About Silicone Breast Implants
Silicone breast implants are silicone shells filled with a dense, tacky silicone gel that mimics the soft feel of human fat. This is desirable among women seeking a natural look and feel. The density of the filler also makes them more durable and less susceptible to rupture than saline implants.
Women of all breast types and thickness can benefit from these implants, which makes this implant type the most commonly used for breast augmentation.
Silicone implant types
Silicone implants can be smooth or textured and round or teardrop. They also come in a variety of profiles, with the highest (ultra-high) giving the most projection.
Smooth silicone implants glide within the breast pocket, following the natural movements of the breast. Textured are designed to adhere to the breast tissue and become one with the breast. However, this texture type has a particular drawback for some women, known as traction rippling, where incomplete adherence causes areas of the breast to be pulled, creating a ripple or wave effect.
Round shapes are exactly that, round, and are beneficial because in the event the implants rotate, they will retain their shape. Teadrop has the shape of a natural breast—a sloping top and fuller bottom—but if they rotate, it will cause distortion.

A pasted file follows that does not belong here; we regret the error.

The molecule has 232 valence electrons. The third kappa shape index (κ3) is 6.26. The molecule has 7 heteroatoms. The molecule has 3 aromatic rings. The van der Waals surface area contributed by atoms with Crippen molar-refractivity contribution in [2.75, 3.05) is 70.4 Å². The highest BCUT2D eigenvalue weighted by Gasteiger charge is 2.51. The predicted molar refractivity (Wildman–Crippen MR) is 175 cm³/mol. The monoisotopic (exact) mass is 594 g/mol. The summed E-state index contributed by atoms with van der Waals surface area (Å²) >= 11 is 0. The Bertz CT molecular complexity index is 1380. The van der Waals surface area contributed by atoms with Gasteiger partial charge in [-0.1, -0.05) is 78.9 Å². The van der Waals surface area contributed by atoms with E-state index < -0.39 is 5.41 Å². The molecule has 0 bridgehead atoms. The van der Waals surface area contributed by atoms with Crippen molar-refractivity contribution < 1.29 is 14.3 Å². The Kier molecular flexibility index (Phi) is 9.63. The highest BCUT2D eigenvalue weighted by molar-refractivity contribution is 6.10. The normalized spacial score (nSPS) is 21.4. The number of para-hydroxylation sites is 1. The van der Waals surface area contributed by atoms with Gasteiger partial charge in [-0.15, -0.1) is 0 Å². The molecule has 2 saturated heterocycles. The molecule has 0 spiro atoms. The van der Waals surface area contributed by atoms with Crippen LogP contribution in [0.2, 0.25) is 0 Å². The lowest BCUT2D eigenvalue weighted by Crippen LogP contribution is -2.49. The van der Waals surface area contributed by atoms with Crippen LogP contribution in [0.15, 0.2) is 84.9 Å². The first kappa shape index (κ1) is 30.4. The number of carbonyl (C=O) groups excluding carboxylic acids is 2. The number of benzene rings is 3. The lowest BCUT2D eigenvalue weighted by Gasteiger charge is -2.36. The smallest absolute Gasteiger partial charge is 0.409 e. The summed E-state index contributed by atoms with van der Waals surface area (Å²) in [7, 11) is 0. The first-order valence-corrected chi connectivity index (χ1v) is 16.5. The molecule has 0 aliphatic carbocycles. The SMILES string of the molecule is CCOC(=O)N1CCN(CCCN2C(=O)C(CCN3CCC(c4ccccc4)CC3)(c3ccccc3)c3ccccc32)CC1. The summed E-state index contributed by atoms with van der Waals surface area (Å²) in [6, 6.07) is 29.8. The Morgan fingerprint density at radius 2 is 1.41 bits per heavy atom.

Women with lots of breast tissue and no particular issues with breast shape are better suited for rounds. Teardrop is best for creating shape when there is none, and examples would be women who have had a mastectomy or congenital breast deformities like tubular breasts.
Silicone gel also varies in thickness (cohesion). The most liquid ones are softest and flow easier, but this may result in similar implant rippling to saline. Highly cohesive implants are stiff, retain their shape and should the implant rupture, the contents are less likely to leak out.
How silicone implants are put in
Your breast augmentation is performed in a hospital or outpatient surgical clinic under general anesthesia. The surgeon makes an incision along your breast crease (inframammary fold) or nipple (areola)—armpit (axillary) and belly button (transumbilical) incisions are reserved for saline implants.
The pre-filled implants are slid through the incision and placed in a pocket created below the pectoralis muscle or directly behind the breast tissue. Unlike saline implants, these are delivered at size and leave no room for adjustments during the operation.
The breast tissue is layered with sutures, and additional stitching closes the skin. Adhesives or surgical tape are placed over the incisions to provide a barrier against infection and to prevent the cuts from opening. Bandages or a post-surgical bra are placed for support and promote healing by reducing swelling.
Cost of silicone implants
Silicone implants cost between $1,000-$2,000 more than saline implants. This is due to silicone implants being filled with a cohesive gel filler that makes them durable and longer-lasting.
Talk to a board-certified plastic surgeon about the overall cost of the procedure, as prices vary based on factors like geographical location and surgeon skill.